15. ^ Lowry, Cynthia (September 30, 1962). "Webb's TV Series Will Face Stiff Competition". Charleston Gazette-Mail. Charleston, West Virginia. AP. p. 9s. Retrieved April 8, 2023 – via
  16. ^ "Jack Webb in Pursuit of Truth". Press & Sun-Bulletin. Binghamton, New York. September 29, 1962. p. Ent. 3. Retrieved April 8, 2023 – via
  17. ^ Finnigan, Joseph (June 1, 1963). "Jack Webb Is Running Warner Lot". Cumberland Evening Times. Cumberland, Maryland. UPI. p. 3. Retrieved April 15, 2023 – via
  18. ^ "Webb Lands Post With Warner Bros". The Ardmoreite. Ardmore, Oklahoma. AP. February 20, 1963. p. 2. Retrieved April 17, 2023 – via
  19. ^ Skolsky, Sidney (June 5, 1963). "TV and Me". Los Angeles Evening Citizen News. p. C-2. Retrieved April 15, 2023 – via
  20. ^ Spiro, J. D. "Happy in Hollywood," The Milwaukee Journal, July 4, 1965.
  21. ^ "TV Notes". The Salinas Californian. Salinas, California. December 23, 1963. p. 14. Retrieved April 15, 2023 – via
  22. ^ "Shorter and funnier in 1965-66" (PDF). Broadcasting. November 30, 1964. p. 28. Retrieved October 26, 2023.
  23. ^ "Program notes" (PDF). Broadcasting. September 27, 1965. p. 76. Retrieved October 26, 2023.
  24. ^ "Dragnet Clapper Caper with Jack Webb". YouTube. The Tonight Show Starring Johnny Carson. 1968. Archived from the original on December 11, 2021.
  25. ^ John A. Weeks III. "Emergency! Photo Tour". Retrieved March 30, 2021.
  26. ^ Cite error: The named reference BehindTheScenes was invoked but never defined (see the help page).
  27. ^ Bergman, Paul (Spring 2007). "EMERGENCY!: Send a TV Show to Rescue Paramedic Services!". University of Baltimore Law Review. 36 (3).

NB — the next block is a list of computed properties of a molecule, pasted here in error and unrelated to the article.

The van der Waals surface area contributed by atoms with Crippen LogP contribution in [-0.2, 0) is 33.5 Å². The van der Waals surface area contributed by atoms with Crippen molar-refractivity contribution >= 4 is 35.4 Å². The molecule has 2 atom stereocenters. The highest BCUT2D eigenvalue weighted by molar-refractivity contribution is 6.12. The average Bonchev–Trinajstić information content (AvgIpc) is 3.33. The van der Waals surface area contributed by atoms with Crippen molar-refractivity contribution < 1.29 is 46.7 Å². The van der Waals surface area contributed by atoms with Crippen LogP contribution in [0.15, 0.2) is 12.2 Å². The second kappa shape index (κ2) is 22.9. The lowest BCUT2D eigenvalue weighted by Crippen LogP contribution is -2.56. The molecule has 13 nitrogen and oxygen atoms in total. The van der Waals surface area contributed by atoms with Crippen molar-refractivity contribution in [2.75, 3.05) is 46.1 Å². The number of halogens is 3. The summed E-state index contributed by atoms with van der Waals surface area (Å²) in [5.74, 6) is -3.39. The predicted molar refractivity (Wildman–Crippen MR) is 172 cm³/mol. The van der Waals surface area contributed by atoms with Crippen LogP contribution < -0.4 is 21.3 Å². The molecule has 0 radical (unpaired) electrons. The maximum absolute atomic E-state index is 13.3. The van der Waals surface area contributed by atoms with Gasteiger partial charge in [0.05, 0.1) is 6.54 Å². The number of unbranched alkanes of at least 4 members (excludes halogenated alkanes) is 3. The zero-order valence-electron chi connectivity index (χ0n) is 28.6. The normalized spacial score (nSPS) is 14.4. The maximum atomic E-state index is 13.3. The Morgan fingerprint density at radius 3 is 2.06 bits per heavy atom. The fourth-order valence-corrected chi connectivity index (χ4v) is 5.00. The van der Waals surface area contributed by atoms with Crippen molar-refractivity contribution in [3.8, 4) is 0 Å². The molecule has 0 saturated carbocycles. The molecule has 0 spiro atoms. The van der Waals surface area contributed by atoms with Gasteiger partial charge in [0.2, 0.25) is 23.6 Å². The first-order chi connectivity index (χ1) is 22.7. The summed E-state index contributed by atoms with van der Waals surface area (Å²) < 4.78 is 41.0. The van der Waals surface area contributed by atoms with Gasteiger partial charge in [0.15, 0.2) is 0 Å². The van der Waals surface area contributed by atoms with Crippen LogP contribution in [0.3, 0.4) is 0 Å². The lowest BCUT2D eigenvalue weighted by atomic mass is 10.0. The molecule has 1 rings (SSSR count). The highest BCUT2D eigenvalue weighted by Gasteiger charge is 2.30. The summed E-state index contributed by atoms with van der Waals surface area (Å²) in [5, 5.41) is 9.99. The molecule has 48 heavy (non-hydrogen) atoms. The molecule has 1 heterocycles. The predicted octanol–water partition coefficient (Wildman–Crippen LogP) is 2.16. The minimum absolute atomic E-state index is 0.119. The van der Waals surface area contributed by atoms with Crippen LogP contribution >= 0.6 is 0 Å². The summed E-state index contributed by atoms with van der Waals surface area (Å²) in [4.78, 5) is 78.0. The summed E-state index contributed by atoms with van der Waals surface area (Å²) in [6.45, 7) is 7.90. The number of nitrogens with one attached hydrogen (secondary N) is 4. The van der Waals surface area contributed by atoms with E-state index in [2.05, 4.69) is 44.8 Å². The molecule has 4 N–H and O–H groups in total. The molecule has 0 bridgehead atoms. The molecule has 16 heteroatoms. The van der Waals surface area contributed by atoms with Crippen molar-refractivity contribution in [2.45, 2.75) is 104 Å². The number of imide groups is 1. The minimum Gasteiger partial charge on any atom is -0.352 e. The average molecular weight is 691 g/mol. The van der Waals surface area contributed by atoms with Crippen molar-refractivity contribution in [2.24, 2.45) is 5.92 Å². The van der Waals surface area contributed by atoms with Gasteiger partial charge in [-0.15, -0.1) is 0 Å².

28. ^ Hayde, Michael J. (2001). My Name's Friday: The Unauthorized But True Story of Dragnet and the Films of Jack Webb. Cumberland House. ISBN 9781581821901.
  29. ^ "Jack Webb of Dragnet recorded a bizarre album of jazz standard covers". MeTV. Retrieved October 27, 2022.
  30. ^ "TV's Jack Webb Free to Marry; Divorce Is Final". Fort Worth Star-Telegram. INS. November 26, 1954. p. 23. Retrieved April 3, 2022 – via
  31. ^ "Stacy Webb, Daughter of Actress, Late Actor". Los Angeles Daily News. Associated Press. October 1, 1996. Archived from the original on December 30, 2017. Retrieved January 29, 2020 – via The Free Library.
  32. ^ "Police pay tribute to Webb". The Bradenton Herald. Bradenton, Florida. AP. December 31, 1982. p. 2. Retrieved April 3, 2022 – via the department's first official memorial tribute for a civilian
  33. ^ Siegel, Lee (December 24, 1982). "Actor Jack Webb is dead at 62". Poughkeepsie Journal. AP. p. 5. Retrieved April 3, 2022 – via
  34. ^ "Jack Webb". Television Academy. Retrieved January 15, 2017.
  35. ^ Edwards, David; Eyries, Patrice; Callahan, Mike (August 12, 2007). "Warner Brothers Album Discography, Part 1: B/BS-1201 to 2N/2NS-1399 (1958-1960)". Warner Bros. Records Story.
  36. ^ "Just the Tracks, Ma'am: The Warner Brothers Recordings". Rhino Entertainment. Archived from the original on September 24, 2015. Retrieved November 23, 2014.

Further reading

  • Binyon, Hugh W. (2002). Reflections in a Pig's Eye: Times, Rhymes and Reasons : a Memoir. Babcock Publishing. ISBN 978-1892161314.
  • Buntin, John (2009). L.A. Noir: The Struggle for the Soul of America's Most Seductive City. New York: Harmony Books. pp. 182–189. ISBN 978-0307352071. Retrieved October 29, 2014.
  • Hayde, Michael J. (2001). My Name's Friday: The Unauthorized but True Story of Dragnet and the Films of Jack Webb. Cumberland House. ISBN 978-1581821901.
  • Ousborne, Jeff (2016). "Policing the Crime Drama: Radio Noir, Dragnet, and Jack Webb's Maladjusted Text". Clues: A Journal of Detection. 34 (2): 32–42.
  • Webb, Jack (1958). The Badge: The Inside Story of One of America's Great Police Departments. Prentice-Hall.
  • Webb, Jack; Ellroy, James (2005). The Badge: True and Terrifying Crime Stories that Could Not be Presented on TV, from the Creator and Star of Dragnet. New York: Thunder's Mouth Press. ISBN 978-1560256885.
  • Zolotow, Maurice. "The True Story of Jack Webb". The American Weekly. September 12, 19, 26, October 3, 1954.